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Publication numberUS20070174766 A1
Publication typeApplication
Application numberUS 11/336,329
Publication dateJul 26, 2007
Filing dateJan 20, 2006
Priority dateJan 20, 2006
Publication number11336329, 336329, US 2007/0174766 A1, US 2007/174766 A1, US 20070174766 A1, US 20070174766A1, US 2007174766 A1, US 2007174766A1, US-A1-20070174766, US-A1-2007174766, US2007/0174766A1, US2007/174766A1, US20070174766 A1, US20070174766A1, US2007174766 A1, US2007174766A1
InventorsDonald Rubin, William Neumann, Lauren Antonoff
Original AssigneeMicrosoft Corporation
Export CitationBiBTeX, EndNote, RefMan
External Links: USPTO, USPTO Assignment, Espacenet
Hidden document data removal
US 20070174766 A1
Abstract
Technology for finding and acting on hidden data contained in documents generated by a user in productivity applications is disclosed. The technology uses a user configurable document release policy file and a document inspector which parses a document file based on the configuration policy and either presents options to the user to make changes, implements changes automatically, or both, based on the policy definition. A method implemented at least in part by a computing device includes loading a user defined document policy configuration including data types identified as hidden data. A document is then parsed for the defined hidden data and a policy defined action is executed on the hidden data in the document in accordance with the document policy configuration.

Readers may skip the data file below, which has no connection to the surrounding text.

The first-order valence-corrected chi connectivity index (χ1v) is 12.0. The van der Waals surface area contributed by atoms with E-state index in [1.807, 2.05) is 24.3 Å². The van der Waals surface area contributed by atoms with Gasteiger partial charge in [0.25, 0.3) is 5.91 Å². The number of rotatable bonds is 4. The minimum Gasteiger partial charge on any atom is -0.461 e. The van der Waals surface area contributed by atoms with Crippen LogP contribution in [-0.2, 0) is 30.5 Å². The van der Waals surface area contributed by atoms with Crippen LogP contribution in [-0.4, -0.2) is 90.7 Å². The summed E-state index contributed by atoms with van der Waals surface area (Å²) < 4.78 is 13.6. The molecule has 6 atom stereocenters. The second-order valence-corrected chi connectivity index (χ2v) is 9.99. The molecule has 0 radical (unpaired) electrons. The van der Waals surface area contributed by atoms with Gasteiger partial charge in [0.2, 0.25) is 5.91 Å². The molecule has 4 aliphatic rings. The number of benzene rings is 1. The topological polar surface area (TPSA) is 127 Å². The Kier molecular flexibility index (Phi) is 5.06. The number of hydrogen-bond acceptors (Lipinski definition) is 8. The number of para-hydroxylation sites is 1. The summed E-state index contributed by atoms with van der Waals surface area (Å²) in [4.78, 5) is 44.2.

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Claims(20)
1. A method implemented at least in part by a computing device, comprising:
loading a user defined document policy configuration including data types identified as hidden data;
parsing a document for the hidden data; and
executing a policy defined action on the hidden data in the document in accordance with the document policy configuration.
2. The method of claim 1 wherein the user defined document policy includes a data type and a policy defined action associated with each data type.
3. The method of claim 1 wherein the step of executing occurs in an application program suitable for generating said document.
4. The method of claim 1 wherein the policy defined action includes automatically deleting the hidden data.
5. The method of claim 1 wherein the policy defined action includes presenting an edit interface to a user in an application program suitable for generating said document.
6. The method of claim 5 wherein the step of presenting includes marking the hidden data in a user discernable manner.
7. The method of claim 5 wherein the step of presenting includes providing a list of hidden data in the document, the list including a link redirecting the application program to display the hidden data in a user interface of the application.
8. The method of claim 5 wherein the list includes a remove link causing the application program to delete the data.